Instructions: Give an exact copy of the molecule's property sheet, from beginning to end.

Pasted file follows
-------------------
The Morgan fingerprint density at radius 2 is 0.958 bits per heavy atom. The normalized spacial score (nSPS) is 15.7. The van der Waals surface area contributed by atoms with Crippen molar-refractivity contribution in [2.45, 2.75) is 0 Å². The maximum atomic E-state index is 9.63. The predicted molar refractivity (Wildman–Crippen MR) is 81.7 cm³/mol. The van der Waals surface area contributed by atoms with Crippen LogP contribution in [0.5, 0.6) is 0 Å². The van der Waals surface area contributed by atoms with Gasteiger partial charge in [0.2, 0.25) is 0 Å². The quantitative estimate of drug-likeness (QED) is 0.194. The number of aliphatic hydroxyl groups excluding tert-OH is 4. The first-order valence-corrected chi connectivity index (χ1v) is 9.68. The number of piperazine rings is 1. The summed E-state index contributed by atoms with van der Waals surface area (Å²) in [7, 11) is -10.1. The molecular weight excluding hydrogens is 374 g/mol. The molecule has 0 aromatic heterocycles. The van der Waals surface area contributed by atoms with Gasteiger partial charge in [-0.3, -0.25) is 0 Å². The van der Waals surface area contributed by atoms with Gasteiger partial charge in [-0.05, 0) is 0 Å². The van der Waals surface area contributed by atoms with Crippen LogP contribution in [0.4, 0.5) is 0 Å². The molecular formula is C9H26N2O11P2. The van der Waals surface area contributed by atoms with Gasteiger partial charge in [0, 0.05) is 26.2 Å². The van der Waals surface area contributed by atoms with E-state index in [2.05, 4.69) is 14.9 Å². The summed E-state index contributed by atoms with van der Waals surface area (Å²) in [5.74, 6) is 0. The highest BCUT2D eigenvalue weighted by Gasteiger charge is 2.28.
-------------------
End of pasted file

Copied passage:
The Morgan fingerprint density at radius 2 is 0.958 bits per heavy atom. The normalized spacial score (nSPS) is 15.7. The van der Waals surface area contributed by atoms with Crippen molar-refractivity contribution in [2.45, 2.75) is 0 Å². The maximum atomic E-state index is 9.63. The predicted molar refractivity (Wildman–Crippen MR) is 81.7 cm³/mol. The van der Waals surface area contributed by atoms with Crippen LogP contribution in [0.5, 0.6) is 0 Å². The van der Waals surface area contributed by atoms with Gasteiger partial charge in [0.2, 0.25) is 0 Å². The quantitative estimate of drug-likeness (QED) is 0.194. The number of aliphatic hydroxyl groups excluding tert-OH is 4. The first-order valence-corrected chi connectivity index (χ1v) is 9.68. The number of piperazine rings is 1. The summed E-state index contributed by atoms with van der Waals surface area (Å²) in [7, 11) is -10.1. The molecular weight excluding hydrogens is 374 g/mol. The molecule has 0 aromatic heterocycles. The van der Waals surface area contributed by atoms with Gasteiger partial charge in [-0.3, -0.25) is 0 Å². The van der Waals surface area contributed by atoms with Gasteiger partial charge in [-0.05, 0) is 0 Å². The van der Waals surface area contributed by atoms with Crippen LogP contribution in [0.4, 0.5) is 0 Å². The molecular formula is C9H26N2O11P2. The van der Waals surface area contributed by atoms with Gasteiger partial charge in [0, 0.05) is 26.2 Å². The van der Waals surface area contributed by atoms with E-state index in [2.05, 4.69) is 14.9 Å². The summed E-state index contributed by atoms with van der Waals surface area (Å²) in [5.74, 6) is 0. The highest BCUT2D eigenvalue weighted by Gasteiger charge is 2.28.